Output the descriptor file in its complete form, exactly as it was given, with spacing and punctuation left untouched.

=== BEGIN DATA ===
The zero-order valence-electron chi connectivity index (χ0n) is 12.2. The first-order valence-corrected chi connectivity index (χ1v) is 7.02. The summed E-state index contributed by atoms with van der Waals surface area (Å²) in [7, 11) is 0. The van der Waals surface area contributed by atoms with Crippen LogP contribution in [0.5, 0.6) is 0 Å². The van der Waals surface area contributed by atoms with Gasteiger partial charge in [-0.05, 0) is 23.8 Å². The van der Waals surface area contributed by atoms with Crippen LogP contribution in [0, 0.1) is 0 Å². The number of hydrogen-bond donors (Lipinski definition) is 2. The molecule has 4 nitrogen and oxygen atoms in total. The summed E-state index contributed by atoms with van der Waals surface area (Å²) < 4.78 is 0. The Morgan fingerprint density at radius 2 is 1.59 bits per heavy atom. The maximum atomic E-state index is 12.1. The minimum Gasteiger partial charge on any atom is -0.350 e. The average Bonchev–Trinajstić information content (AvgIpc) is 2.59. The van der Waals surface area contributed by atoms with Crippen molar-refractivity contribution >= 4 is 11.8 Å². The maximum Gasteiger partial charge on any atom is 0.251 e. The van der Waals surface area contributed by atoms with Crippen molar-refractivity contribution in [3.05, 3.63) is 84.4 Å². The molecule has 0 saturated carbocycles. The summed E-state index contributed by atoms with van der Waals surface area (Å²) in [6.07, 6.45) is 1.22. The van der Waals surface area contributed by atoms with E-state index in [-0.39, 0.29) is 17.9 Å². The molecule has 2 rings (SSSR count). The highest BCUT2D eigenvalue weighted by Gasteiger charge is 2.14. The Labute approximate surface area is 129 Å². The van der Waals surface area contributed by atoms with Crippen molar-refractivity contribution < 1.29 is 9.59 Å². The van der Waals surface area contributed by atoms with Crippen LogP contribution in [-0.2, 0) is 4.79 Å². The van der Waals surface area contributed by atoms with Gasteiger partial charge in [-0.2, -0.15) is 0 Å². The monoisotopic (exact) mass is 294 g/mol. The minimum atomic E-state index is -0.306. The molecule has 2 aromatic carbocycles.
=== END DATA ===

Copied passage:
The zero-order valence-electron chi connectivity index (χ0n) is 12.2. The first-order valence-corrected chi connectivity index (χ1v) is 7.02. The summed E-state index contributed by atoms with van der Waals surface area (Å²) in [7, 11) is 0. The van der Waals surface area contributed by atoms with Crippen LogP contribution in [0.5, 0.6) is 0 Å². The van der Waals surface area contributed by atoms with Gasteiger partial charge in [-0.05, 0) is 23.8 Å². The van der Waals surface area contributed by atoms with Crippen LogP contribution in [0, 0.1) is 0 Å². The number of hydrogen-bond donors (Lipinski definition) is 2. The molecule has 4 nitrogen and oxygen atoms in total. The summed E-state index contributed by atoms with van der Waals surface area (Å²) < 4.78 is 0. The Morgan fingerprint density at radius 2 is 1.59 bits per heavy atom. The maximum atomic E-state index is 12.1. The minimum Gasteiger partial charge on any atom is -0.350 e. The average Bonchev–Trinajstić information content (AvgIpc) is 2.59. The van der Waals surface area contributed by atoms with Crippen molar-refractivity contribution >= 4 is 11.8 Å². The maximum Gasteiger partial charge on any atom is 0.251 e. The van der Waals surface area contributed by atoms with Crippen molar-refractivity contribution in [3.05, 3.63) is 84.4 Å². The molecule has 0 saturated carbocycles. The summed E-state index contributed by atoms with van der Waals surface area (Å²) in [6.07, 6.45) is 1.22. The van der Waals surface area contributed by atoms with E-state index in [-0.39, 0.29) is 17.9 Å². The molecule has 2 rings (SSSR count). The highest BCUT2D eigenvalue weighted by Gasteiger charge is 2.14. The Labute approximate surface area is 129 Å². The van der Waals surface area contributed by atoms with Crippen molar-refractivity contribution < 1.29 is 9.59 Å². The van der Waals surface area contributed by atoms with Crippen LogP contribution in [-0.2, 0) is 4.79 Å². The van der Waals surface area contributed by atoms with Gasteiger partial charge in [-0.2, -0.15) is 0 Å². The monoisotopic (exact) mass is 294 g/mol. The minimum atomic E-state index is -0.306. The molecule has 2 aromatic carbocycles.